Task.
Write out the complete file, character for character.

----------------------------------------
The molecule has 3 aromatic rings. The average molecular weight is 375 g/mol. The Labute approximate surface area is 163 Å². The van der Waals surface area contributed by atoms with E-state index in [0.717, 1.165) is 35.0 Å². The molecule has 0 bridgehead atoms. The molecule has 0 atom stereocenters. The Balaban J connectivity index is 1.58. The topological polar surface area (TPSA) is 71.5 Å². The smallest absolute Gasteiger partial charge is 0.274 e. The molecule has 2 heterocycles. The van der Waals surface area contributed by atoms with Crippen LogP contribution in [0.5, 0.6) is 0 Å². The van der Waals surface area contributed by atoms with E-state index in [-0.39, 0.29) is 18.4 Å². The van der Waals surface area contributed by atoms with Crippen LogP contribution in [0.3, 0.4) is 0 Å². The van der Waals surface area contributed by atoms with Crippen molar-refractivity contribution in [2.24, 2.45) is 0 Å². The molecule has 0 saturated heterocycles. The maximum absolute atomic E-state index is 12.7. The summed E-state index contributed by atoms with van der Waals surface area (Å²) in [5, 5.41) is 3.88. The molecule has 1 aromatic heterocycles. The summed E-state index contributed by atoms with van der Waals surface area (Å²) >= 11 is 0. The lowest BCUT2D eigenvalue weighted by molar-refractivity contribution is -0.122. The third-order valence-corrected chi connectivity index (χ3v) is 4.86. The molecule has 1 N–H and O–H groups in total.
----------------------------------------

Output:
The molecule has 3 aromatic rings. The average molecular weight is 375 g/mol. The Labute approximate surface area is 163 Å². The van der Waals surface area contributed by atoms with E-state index in [0.717, 1.165) is 35.0 Å². The molecule has 0 bridgehead atoms. The molecule has 0 atom stereocenters. The Balaban J connectivity index is 1.58. The topological polar surface area (TPSA) is 71.5 Å². The smallest absolute Gasteiger partial charge is 0.274 e. The molecule has 2 heterocycles. The van der Waals surface area contributed by atoms with Crippen LogP contribution in [0.5, 0.6) is 0 Å². The van der Waals surface area contributed by atoms with E-state index in [-0.39, 0.29) is 18.4 Å². The van der Waals surface area contributed by atoms with Crippen LogP contribution in [0.3, 0.4) is 0 Å². The van der Waals surface area contributed by atoms with Crippen molar-refractivity contribution in [2.24, 2.45) is 0 Å². The molecule has 0 saturated heterocycles. The maximum absolute atomic E-state index is 12.7. The summed E-state index contributed by atoms with van der Waals surface area (Å²) in [5, 5.41) is 3.88. The molecule has 1 aromatic heterocycles. The summed E-state index contributed by atoms with van der Waals surface area (Å²) >= 11 is 0. The lowest BCUT2D eigenvalue weighted by molar-refractivity contribution is -0.122. The third-order valence-corrected chi connectivity index (χ3v) is 4.86. The molecule has 1 N–H and O–H groups in total.